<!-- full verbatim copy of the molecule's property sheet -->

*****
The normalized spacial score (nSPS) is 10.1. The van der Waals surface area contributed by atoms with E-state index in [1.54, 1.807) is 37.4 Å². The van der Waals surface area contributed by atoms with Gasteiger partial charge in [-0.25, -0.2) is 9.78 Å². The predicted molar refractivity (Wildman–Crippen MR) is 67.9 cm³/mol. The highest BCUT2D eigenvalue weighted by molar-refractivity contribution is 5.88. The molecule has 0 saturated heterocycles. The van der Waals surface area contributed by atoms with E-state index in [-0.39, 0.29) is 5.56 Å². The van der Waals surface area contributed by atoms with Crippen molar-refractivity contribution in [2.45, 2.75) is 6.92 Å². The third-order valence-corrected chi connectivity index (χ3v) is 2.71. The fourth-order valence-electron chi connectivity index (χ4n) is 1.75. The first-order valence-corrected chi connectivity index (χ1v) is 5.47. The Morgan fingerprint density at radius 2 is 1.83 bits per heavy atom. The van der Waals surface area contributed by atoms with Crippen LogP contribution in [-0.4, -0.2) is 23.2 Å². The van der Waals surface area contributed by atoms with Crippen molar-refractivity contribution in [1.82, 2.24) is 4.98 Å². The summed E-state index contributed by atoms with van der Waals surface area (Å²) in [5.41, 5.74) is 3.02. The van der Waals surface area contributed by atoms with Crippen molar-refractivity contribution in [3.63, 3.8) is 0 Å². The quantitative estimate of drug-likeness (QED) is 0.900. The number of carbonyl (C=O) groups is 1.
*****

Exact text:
The normalized spacial score (nSPS) is 10.1. The van der Waals surface area contributed by atoms with E-state index in [1.54, 1.807) is 37.4 Å². The van der Waals surface area contributed by atoms with Gasteiger partial charge in [-0.25, -0.2) is 9.78 Å². The predicted molar refractivity (Wildman–Crippen MR) is 67.9 cm³/mol. The highest BCUT2D eigenvalue weighted by molar-refractivity contribution is 5.88. The molecule has 0 saturated heterocycles. The van der Waals surface area contributed by atoms with E-state index in [-0.39, 0.29) is 5.56 Å². The van der Waals surface area contributed by atoms with Crippen molar-refractivity contribution in [2.45, 2.75) is 6.92 Å². The third-order valence-corrected chi connectivity index (χ3v) is 2.71. The fourth-order valence-electron chi connectivity index (χ4n) is 1.75. The first-order valence-corrected chi connectivity index (χ1v) is 5.47. The Morgan fingerprint density at radius 2 is 1.83 bits per heavy atom. The van der Waals surface area contributed by atoms with Crippen LogP contribution in [-0.4, -0.2) is 23.2 Å². The van der Waals surface area contributed by atoms with Crippen molar-refractivity contribution in [1.82, 2.24) is 4.98 Å². The summed E-state index contributed by atoms with van der Waals surface area (Å²) in [5.41, 5.74) is 3.02. The van der Waals surface area contributed by atoms with Crippen molar-refractivity contribution in [3.63, 3.8) is 0 Å². The quantitative estimate of drug-likeness (QED) is 0.900. The number of carbonyl (C=O) groups is 1.